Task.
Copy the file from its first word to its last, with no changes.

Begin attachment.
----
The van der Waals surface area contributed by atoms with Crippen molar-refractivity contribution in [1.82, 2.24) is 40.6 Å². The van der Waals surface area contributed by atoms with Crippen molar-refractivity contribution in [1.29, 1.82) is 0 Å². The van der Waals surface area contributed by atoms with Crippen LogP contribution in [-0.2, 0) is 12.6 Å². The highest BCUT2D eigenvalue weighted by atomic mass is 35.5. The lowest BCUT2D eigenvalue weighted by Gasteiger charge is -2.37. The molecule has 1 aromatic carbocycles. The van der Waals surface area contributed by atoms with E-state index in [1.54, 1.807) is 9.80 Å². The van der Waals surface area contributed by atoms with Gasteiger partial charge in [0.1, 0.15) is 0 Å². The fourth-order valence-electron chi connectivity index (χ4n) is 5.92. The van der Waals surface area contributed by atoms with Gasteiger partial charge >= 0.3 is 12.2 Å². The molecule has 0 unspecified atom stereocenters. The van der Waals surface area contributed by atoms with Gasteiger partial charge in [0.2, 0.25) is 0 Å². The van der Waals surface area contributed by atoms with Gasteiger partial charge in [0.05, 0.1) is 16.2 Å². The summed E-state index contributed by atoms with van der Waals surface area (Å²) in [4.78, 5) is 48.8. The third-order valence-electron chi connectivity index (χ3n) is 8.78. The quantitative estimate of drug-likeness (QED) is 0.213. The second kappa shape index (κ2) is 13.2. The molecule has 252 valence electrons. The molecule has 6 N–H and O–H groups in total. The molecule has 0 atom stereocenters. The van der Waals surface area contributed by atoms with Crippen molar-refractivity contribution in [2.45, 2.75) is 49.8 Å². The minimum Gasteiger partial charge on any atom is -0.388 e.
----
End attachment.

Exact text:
The van der Waals surface area contributed by atoms with Crippen molar-refractivity contribution in [1.82, 2.24) is 40.6 Å². The van der Waals surface area contributed by atoms with Crippen molar-refractivity contribution in [1.29, 1.82) is 0 Å². The van der Waals surface area contributed by atoms with Crippen LogP contribution in [-0.2, 0) is 12.6 Å². The highest BCUT2D eigenvalue weighted by atomic mass is 35.5. The lowest BCUT2D eigenvalue weighted by Gasteiger charge is -2.37. The molecule has 1 aromatic carbocycles. The van der Waals surface area contributed by atoms with E-state index in [1.54, 1.807) is 9.80 Å². The van der Waals surface area contributed by atoms with Gasteiger partial charge in [0.1, 0.15) is 0 Å². The fourth-order valence-electron chi connectivity index (χ4n) is 5.92. The van der Waals surface area contributed by atoms with Gasteiger partial charge >= 0.3 is 12.2 Å². The molecule has 0 unspecified atom stereocenters. The van der Waals surface area contributed by atoms with Gasteiger partial charge in [0.2, 0.25) is 0 Å². The van der Waals surface area contributed by atoms with Gasteiger partial charge in [0.05, 0.1) is 16.2 Å². The summed E-state index contributed by atoms with van der Waals surface area (Å²) in [4.78, 5) is 48.8. The third-order valence-electron chi connectivity index (χ3n) is 8.78. The quantitative estimate of drug-likeness (QED) is 0.213. The second kappa shape index (κ2) is 13.2. The molecule has 252 valence electrons. The molecule has 6 N–H and O–H groups in total. The molecule has 0 atom stereocenters. The van der Waals surface area contributed by atoms with Crippen molar-refractivity contribution in [2.45, 2.75) is 49.8 Å². The minimum Gasteiger partial charge on any atom is -0.388 e.